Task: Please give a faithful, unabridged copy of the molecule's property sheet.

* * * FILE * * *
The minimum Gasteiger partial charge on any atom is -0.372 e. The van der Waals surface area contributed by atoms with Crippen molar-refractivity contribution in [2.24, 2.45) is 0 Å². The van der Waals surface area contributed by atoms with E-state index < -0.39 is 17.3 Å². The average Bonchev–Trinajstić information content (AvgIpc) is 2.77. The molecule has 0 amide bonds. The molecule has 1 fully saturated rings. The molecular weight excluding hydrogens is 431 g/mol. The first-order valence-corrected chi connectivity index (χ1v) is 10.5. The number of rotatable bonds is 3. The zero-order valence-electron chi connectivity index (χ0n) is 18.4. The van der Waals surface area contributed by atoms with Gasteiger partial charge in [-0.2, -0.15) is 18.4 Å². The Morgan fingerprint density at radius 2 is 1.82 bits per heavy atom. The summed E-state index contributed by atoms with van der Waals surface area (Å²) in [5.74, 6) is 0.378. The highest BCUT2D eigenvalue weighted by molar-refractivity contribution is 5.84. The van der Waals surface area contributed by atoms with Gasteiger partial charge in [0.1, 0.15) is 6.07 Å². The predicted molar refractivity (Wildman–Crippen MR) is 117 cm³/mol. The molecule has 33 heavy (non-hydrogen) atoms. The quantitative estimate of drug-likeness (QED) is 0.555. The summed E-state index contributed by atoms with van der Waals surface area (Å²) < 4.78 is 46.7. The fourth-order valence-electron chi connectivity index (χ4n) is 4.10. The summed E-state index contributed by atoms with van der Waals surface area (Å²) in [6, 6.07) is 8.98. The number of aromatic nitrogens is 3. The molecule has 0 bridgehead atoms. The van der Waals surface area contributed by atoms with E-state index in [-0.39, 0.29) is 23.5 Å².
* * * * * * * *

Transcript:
The minimum Gasteiger partial charge on any atom is -0.372 e. The van der Waals surface area contributed by atoms with Crippen molar-refractivity contribution in [2.24, 2.45) is 0 Å². The van der Waals surface area contributed by atoms with E-state index < -0.39 is 17.3 Å². The average Bonchev–Trinajstić information content (AvgIpc) is 2.77. The molecule has 0 amide bonds. The molecule has 1 fully saturated rings. The molecular weight excluding hydrogens is 431 g/mol. The first-order valence-corrected chi connectivity index (χ1v) is 10.5. The number of rotatable bonds is 3. The zero-order valence-electron chi connectivity index (χ0n) is 18.4. The van der Waals surface area contributed by atoms with Gasteiger partial charge in [-0.2, -0.15) is 18.4 Å². The Morgan fingerprint density at radius 2 is 1.82 bits per heavy atom. The summed E-state index contributed by atoms with van der Waals surface area (Å²) in [5.74, 6) is 0.378. The highest BCUT2D eigenvalue weighted by molar-refractivity contribution is 5.84. The van der Waals surface area contributed by atoms with Gasteiger partial charge in [0.1, 0.15) is 6.07 Å². The predicted molar refractivity (Wildman–Crippen MR) is 117 cm³/mol. The molecule has 33 heavy (non-hydrogen) atoms. The quantitative estimate of drug-likeness (QED) is 0.555. The summed E-state index contributed by atoms with van der Waals surface area (Å²) < 4.78 is 46.7. The fourth-order valence-electron chi connectivity index (χ4n) is 4.10. The summed E-state index contributed by atoms with van der Waals surface area (Å²) in [6, 6.07) is 8.98. The number of aromatic nitrogens is 3. The molecule has 0 bridgehead atoms. The van der Waals surface area contributed by atoms with E-state index in [-0.39, 0.29) is 23.5 Å².